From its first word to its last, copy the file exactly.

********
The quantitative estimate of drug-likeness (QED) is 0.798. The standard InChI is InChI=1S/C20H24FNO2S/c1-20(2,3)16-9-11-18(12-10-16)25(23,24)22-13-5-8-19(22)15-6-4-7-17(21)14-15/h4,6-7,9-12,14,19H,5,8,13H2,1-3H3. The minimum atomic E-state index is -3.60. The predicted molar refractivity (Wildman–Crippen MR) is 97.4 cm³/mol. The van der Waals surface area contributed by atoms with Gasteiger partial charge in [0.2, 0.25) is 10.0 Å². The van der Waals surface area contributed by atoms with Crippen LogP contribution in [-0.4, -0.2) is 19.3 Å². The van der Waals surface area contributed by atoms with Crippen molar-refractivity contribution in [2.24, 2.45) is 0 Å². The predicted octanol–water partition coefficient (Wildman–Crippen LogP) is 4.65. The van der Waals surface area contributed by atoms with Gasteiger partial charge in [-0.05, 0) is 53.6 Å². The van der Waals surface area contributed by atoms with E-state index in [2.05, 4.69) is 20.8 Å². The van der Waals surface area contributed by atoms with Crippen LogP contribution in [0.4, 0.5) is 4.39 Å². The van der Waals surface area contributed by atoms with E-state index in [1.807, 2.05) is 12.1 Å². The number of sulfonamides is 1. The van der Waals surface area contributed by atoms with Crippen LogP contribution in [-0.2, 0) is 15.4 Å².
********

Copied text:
The quantitative estimate of drug-likeness (QED) is 0.798. The standard InChI is InChI=1S/C20H24FNO2S/c1-20(2,3)16-9-11-18(12-10-16)25(23,24)22-13-5-8-19(22)15-6-4-7-17(21)14-15/h4,6-7,9-12,14,19H,5,8,13H2,1-3H3. The minimum atomic E-state index is -3.60. The predicted molar refractivity (Wildman–Crippen MR) is 97.4 cm³/mol. The van der Waals surface area contributed by atoms with Gasteiger partial charge in [0.2, 0.25) is 10.0 Å². The van der Waals surface area contributed by atoms with Crippen LogP contribution in [-0.4, -0.2) is 19.3 Å². The van der Waals surface area contributed by atoms with Crippen molar-refractivity contribution in [2.24, 2.45) is 0 Å². The predicted octanol–water partition coefficient (Wildman–Crippen LogP) is 4.65. The van der Waals surface area contributed by atoms with Gasteiger partial charge in [-0.05, 0) is 53.6 Å². The van der Waals surface area contributed by atoms with E-state index in [2.05, 4.69) is 20.8 Å². The van der Waals surface area contributed by atoms with Crippen LogP contribution in [0.4, 0.5) is 4.39 Å². The van der Waals surface area contributed by atoms with E-state index in [1.807, 2.05) is 12.1 Å². The number of sulfonamides is 1. The van der Waals surface area contributed by atoms with Crippen LogP contribution in [-0.2, 0) is 15.4 Å².